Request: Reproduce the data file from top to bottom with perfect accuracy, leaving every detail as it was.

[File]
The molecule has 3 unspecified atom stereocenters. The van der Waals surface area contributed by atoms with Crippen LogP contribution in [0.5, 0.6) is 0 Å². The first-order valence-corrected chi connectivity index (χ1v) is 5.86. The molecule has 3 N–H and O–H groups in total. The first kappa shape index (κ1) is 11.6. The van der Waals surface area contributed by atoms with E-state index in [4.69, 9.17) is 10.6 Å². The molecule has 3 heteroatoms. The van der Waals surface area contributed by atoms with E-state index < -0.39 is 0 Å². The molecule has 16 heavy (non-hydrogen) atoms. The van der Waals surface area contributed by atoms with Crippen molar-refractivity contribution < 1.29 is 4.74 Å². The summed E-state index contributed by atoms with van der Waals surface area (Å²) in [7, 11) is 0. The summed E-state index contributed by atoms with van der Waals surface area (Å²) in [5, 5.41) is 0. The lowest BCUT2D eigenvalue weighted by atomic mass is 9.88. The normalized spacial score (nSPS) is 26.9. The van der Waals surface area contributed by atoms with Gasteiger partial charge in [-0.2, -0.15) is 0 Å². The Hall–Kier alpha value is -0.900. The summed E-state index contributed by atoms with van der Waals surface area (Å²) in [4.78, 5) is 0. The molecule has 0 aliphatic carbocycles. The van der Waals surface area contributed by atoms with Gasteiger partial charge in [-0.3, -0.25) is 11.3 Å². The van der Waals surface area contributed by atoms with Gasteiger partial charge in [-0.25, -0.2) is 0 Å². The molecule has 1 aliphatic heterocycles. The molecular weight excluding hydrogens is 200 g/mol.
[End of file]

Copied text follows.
The molecule has 3 unspecified atom stereocenters. The van der Waals surface area contributed by atoms with Crippen LogP contribution in [0.5, 0.6) is 0 Å². The first-order valence-corrected chi connectivity index (χ1v) is 5.86. The molecule has 3 N–H and O–H groups in total. The first kappa shape index (κ1) is 11.6. The van der Waals surface area contributed by atoms with E-state index in [4.69, 9.17) is 10.6 Å². The molecule has 3 heteroatoms. The van der Waals surface area contributed by atoms with E-state index < -0.39 is 0 Å². The molecule has 16 heavy (non-hydrogen) atoms. The van der Waals surface area contributed by atoms with Crippen molar-refractivity contribution < 1.29 is 4.74 Å². The summed E-state index contributed by atoms with van der Waals surface area (Å²) in [7, 11) is 0. The summed E-state index contributed by atoms with van der Waals surface area (Å²) in [5, 5.41) is 0. The lowest BCUT2D eigenvalue weighted by atomic mass is 9.88. The normalized spacial score (nSPS) is 26.9. The van der Waals surface area contributed by atoms with Gasteiger partial charge in [-0.2, -0.15) is 0 Å². The Hall–Kier alpha value is -0.900. The summed E-state index contributed by atoms with van der Waals surface area (Å²) in [4.78, 5) is 0. The molecule has 0 aliphatic carbocycles. The van der Waals surface area contributed by atoms with Gasteiger partial charge in [-0.3, -0.25) is 11.3 Å². The van der Waals surface area contributed by atoms with Gasteiger partial charge in [-0.25, -0.2) is 0 Å². The molecule has 1 aliphatic heterocycles. The molecular weight excluding hydrogens is 200 g/mol.